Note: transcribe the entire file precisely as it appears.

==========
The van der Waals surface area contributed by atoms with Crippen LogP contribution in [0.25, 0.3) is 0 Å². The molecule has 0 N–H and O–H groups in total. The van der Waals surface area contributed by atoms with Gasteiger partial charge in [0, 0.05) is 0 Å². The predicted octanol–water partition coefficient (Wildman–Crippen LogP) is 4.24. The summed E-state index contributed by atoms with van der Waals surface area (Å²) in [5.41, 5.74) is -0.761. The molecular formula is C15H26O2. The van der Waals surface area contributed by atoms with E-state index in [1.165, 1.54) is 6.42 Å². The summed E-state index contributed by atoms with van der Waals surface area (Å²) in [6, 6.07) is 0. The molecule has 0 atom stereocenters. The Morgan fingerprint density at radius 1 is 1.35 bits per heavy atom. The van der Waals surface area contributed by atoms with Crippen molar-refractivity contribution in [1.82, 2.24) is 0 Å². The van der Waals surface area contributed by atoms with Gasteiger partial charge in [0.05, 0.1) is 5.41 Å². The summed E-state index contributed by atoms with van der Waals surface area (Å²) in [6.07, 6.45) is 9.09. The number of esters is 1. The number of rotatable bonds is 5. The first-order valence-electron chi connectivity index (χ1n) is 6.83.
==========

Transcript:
The van der Waals surface area contributed by atoms with Crippen LogP contribution in [0.25, 0.3) is 0 Å². The molecule has 0 N–H and O–H groups in total. The van der Waals surface area contributed by atoms with Gasteiger partial charge in [0, 0.05) is 0 Å². The predicted octanol–water partition coefficient (Wildman–Crippen LogP) is 4.24. The summed E-state index contributed by atoms with van der Waals surface area (Å²) in [5.41, 5.74) is -0.761. The molecular formula is C15H26O2. The van der Waals surface area contributed by atoms with E-state index in [1.165, 1.54) is 6.42 Å². The summed E-state index contributed by atoms with van der Waals surface area (Å²) in [6, 6.07) is 0. The molecule has 0 atom stereocenters. The Morgan fingerprint density at radius 1 is 1.35 bits per heavy atom. The van der Waals surface area contributed by atoms with Crippen molar-refractivity contribution in [1.82, 2.24) is 0 Å². The van der Waals surface area contributed by atoms with Gasteiger partial charge in [0.05, 0.1) is 5.41 Å². The summed E-state index contributed by atoms with van der Waals surface area (Å²) in [6.07, 6.45) is 9.09. The number of esters is 1. The number of rotatable bonds is 5. The first-order valence-electron chi connectivity index (χ1n) is 6.83.